An automotive fuel may be provided that comprises a starch and gasoline and/or another hydrocarbon. For example, a desirable automotive fuel may include starch and gasoline as the only combustibles or may include other combustibles. As another example, a fuel may be provided which consists essentially of starch and gasoline. An automotive fuel may also include methyl tertiary butyl ether (MTBE) and/or ethanol, as well as one or more other fuel additives such as detergents, anti-corrosion agents, and other additives used in automotive applications. Alternatively, an automotive fuel can include starch and gasoline and be substantially free of MTBE and/or ethanol.
A jet engine fuel may be provided that comprises starch and jet fuel. Such a jet fuel may be a solid fuel or a gel and may comprise, for example, less than about 20 wt % starch, alternatively less than about 15 wt % starch.
A fuel slurry may be provided that comprises, for example, more than 0.5 wt % starch, and/or less than about 55 wt % starch. A fuel slurry can be prepared by mixing free-flowing starch with a liquid component. Suitable liquid components include gasoline, diesel, kerosene, jet fuel, and alcohols. Preferably the free-flowing starch has a moisture content of about 8% or less, more preferably about 5.5% or less. The starch can be dried or re-dried to a desired moisture level and combined with a liquid component before absorbing a substantial amount of water from the air. The starch can be provided in granule or particulate form.
A fuel for an internal combustion engine or other combustor may consist essentially of a common or modified starch composition. In such a fuel, the starch composition is the main source of combustion. Alternatively, a fuel may comprise a starch composition as one fuel component along with other fuel components such as gasoline, diesel, kerosene, or jet fuels. In such a fuel, the starch is one combustible, and one or more other combustibles.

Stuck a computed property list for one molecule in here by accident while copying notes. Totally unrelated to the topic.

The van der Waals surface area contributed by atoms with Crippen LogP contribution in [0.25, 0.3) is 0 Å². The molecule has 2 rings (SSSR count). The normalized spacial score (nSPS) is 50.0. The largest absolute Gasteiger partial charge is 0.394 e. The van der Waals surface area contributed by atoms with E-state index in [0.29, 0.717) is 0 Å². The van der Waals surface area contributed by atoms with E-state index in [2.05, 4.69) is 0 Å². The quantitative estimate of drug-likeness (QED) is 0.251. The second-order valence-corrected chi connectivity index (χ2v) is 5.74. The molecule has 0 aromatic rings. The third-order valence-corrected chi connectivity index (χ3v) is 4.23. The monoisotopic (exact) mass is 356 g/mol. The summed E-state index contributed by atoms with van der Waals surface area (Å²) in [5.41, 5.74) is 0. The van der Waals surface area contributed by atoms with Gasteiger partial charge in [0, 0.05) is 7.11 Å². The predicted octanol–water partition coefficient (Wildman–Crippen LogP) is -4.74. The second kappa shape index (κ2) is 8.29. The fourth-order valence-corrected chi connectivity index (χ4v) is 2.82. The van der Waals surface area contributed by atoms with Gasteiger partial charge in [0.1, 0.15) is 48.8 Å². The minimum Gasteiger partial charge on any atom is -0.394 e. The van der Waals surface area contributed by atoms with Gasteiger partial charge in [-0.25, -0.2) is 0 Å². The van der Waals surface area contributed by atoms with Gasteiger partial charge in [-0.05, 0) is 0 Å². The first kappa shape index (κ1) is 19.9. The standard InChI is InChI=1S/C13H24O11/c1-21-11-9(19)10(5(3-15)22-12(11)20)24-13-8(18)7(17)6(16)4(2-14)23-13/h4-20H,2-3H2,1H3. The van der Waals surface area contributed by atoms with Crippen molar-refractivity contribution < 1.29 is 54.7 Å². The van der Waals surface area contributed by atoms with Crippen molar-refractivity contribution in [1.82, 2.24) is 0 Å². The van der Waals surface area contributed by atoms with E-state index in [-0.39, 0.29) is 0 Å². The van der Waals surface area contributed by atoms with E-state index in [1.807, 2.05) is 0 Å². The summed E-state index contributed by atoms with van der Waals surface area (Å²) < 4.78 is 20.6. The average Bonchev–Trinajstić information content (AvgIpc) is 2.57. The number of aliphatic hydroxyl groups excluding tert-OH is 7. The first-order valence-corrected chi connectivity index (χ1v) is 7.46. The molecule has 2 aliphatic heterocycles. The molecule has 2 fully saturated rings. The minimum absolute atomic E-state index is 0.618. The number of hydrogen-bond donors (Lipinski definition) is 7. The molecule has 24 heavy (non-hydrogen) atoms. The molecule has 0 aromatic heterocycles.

Starches suitable for use herein include corn starch, potato starch, tapioca starch, wheat starch, rice starch, sorghum starch, and the like, as well as combinations of any of the foregoing. The starch may be a modified starch or common (unmodified) starch. The starch may be in its original granule form, or it may be milled to reduce its particle size and/or homogenize its particle size and/or shape. The starch may have any suitable pH, though a starch having a near-neutral dry product pH will usually be preferred to avoid corrosiveness.
Starches are polymeric chains of glucose units. Natural starches from plants are mixes of two types of polymeric chains called amylose and amylopectin, in which the monomers are glucose units joined to one another head-to-tail forming alpha-1,4 linkages. Amylose is a linear polymer of glucose linked with α(1→4) bonds. Amylopectin is a highly branched polymer of glucose found in plants. Its glucose units are linked in a linear way with α(1→4) bonds, but branching takes place with α(1→6) bonds occurring each 24 to 30 glucose units. The relative content of amylose and amylopectin varies between different species of starch.
Starch is generally produced by milling an agricultural product that is a source of starch (for example, corn, potatoes, tapioca, wheat, rice, sorghum, and the like). The product of milling is processed to remove fibers, proteins, and soluble material.
Modified and unmodified starches are products routinely produced in conventional corn wet milling plants, and as such, constitute a feasible and sensible alternative to petroleum-based fuels. The production of these type starches is not limited to corn wet milling operations but can include dry milling operations.
If the starch slurry produced by the corn wet milling process is simply dried, it is referred to as common, regular or unmodified starch which are intended to have the same meaning herein. It is available in various physical forms and pH ranges. Treating common starch with various chemicals such as acids and various oxidizing agents produces modified starches with various physical properties. Dry product pH of common and modified starches tend to vary between 4.0 to 8.0. In the present methods and compositions, the dry product pH of the starch used in the fuels and fuel components will generally be in the range of from about 4 to about 11, alternatively from about 4 to about 8, preferably from about 6.5 to about 7.5. The dry product pH of starch refers to the pH of an aqueous mixture when the starch is mixed in water at a concentration of 10 g of the starch in 50 ml of distilled water.